Author(s): Homer (trans by Robert Fagles)
Literature's grandest evocation of life's journey, at once an ageless human story and an individual test of moral endurance, Homer's ancient Greek epic "The Odyssey" is translated by Robert Fagles with an introduction and notes by Bernard Knox in "Penguin Classics". When Robert Fagles' translation of "The Iliad" was published in 1990, critics and scholars alike hailed it as a masterpiece. Here, one of the great modern translators presents us with "The Odyssey", Homer's best-loved poem, recounting Odysseus' wanderings after the Trojan War. With wit and wile, the 'man of twists and turns' meets the challenges of the sea-god Poseidon, and monsters ranging from the many-headed Scylla to the cannibalistic Cyclops Polyphemus - only to return after twenty years to a home besieged by his wife Penelope's suitors. In the myths and legends retold in this immortal poem, Fagles has captured the energy of Homer's original in a bold, contemporary idiom. Seven greek cities claim the honour of being the birthplace of Homer (c. 8th-7th century BC), the poet to whom the composition of the "Iliad" and "Odyssey" are attributed. "The Iliad" is the oldest surviving work of Western literature, but the identity - or even the existence - of Homer himself is a complete mystery, with no reliable biographical information having survived. If you enjoyed "The Odyssey", you might like Robert Fagles' translation of "The Iliad", also available in "Penguin Classics". "Wonderfully readable ...Just the right blend of roughness and sophistication." ("Ted Hughes"). "A memorable achievement ...Mr Fagles has been remarkably successful in finding a style that is of our time and yet timeless." (Richard Jenkyns, "The New York Times Book Review"). "His translation of "The Odyssey" is his best work yet." (Garry Wills, "New Yorker").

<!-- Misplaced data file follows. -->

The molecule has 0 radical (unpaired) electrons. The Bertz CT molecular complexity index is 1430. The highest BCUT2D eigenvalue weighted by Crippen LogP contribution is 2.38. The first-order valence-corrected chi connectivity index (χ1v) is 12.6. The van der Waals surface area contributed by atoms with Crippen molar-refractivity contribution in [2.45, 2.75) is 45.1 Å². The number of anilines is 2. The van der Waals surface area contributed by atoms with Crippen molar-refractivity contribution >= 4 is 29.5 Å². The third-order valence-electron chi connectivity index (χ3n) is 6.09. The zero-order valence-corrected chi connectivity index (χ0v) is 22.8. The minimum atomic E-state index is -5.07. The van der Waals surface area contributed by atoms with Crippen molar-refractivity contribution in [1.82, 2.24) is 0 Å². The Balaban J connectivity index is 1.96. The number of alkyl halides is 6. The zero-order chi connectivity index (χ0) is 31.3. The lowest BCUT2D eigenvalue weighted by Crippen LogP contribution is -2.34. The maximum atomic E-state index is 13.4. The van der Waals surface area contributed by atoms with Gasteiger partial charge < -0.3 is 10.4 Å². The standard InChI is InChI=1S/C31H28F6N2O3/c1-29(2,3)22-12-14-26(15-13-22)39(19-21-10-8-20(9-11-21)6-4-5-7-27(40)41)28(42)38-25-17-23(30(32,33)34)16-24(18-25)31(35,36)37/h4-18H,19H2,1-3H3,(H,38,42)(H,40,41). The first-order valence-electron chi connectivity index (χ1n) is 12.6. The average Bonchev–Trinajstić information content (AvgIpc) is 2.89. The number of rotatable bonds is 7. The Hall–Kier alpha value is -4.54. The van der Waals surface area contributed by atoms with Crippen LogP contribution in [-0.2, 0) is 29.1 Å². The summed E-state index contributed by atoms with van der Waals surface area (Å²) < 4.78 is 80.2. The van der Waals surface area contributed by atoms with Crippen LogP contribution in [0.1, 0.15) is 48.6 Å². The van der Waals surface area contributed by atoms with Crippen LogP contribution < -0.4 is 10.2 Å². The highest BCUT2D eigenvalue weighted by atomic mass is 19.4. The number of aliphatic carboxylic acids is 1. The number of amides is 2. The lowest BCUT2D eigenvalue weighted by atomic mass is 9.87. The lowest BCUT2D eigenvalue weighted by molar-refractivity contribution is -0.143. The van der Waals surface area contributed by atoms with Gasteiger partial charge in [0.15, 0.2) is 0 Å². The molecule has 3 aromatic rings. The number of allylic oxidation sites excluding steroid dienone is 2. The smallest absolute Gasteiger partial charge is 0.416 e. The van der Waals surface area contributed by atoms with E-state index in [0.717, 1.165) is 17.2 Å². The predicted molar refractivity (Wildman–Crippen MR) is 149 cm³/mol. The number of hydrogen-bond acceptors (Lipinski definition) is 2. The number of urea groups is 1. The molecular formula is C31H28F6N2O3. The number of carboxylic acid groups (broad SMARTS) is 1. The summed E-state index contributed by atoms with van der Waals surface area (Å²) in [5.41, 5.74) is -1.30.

Wonderfully readable... Just the right blend of roughness and sophistication. (Ted Hughes)
Robert Fagles is the best living translator of ancient Greek drama, lyric poetry, and epic into modern English. (Garry Wills, "The New Yorker")
Mr. Fagles has been remarkably successful in finding a style that is of our time and yet timeless. (Richard Jenkyns, "The New York Times Book Review")
Homer was probably born around 725BC on the Coast of Asia Minor, now the coast of Turkey, but then really a part of Greece. Homer was the first Greek writer whose work survives. Both works attributed to Homer - The Iliad and The Odyssey - are over ten thousand lines long in the original.
Seven greek cities claim the honour of being the birthplace of Homer (c. 8th-7th century BC).
Robert Fagles (transl.) is Arthur W. Marks 1919 Professor of Comparative Literature at Princeton University and a member of the American Academy of Arts and Letters.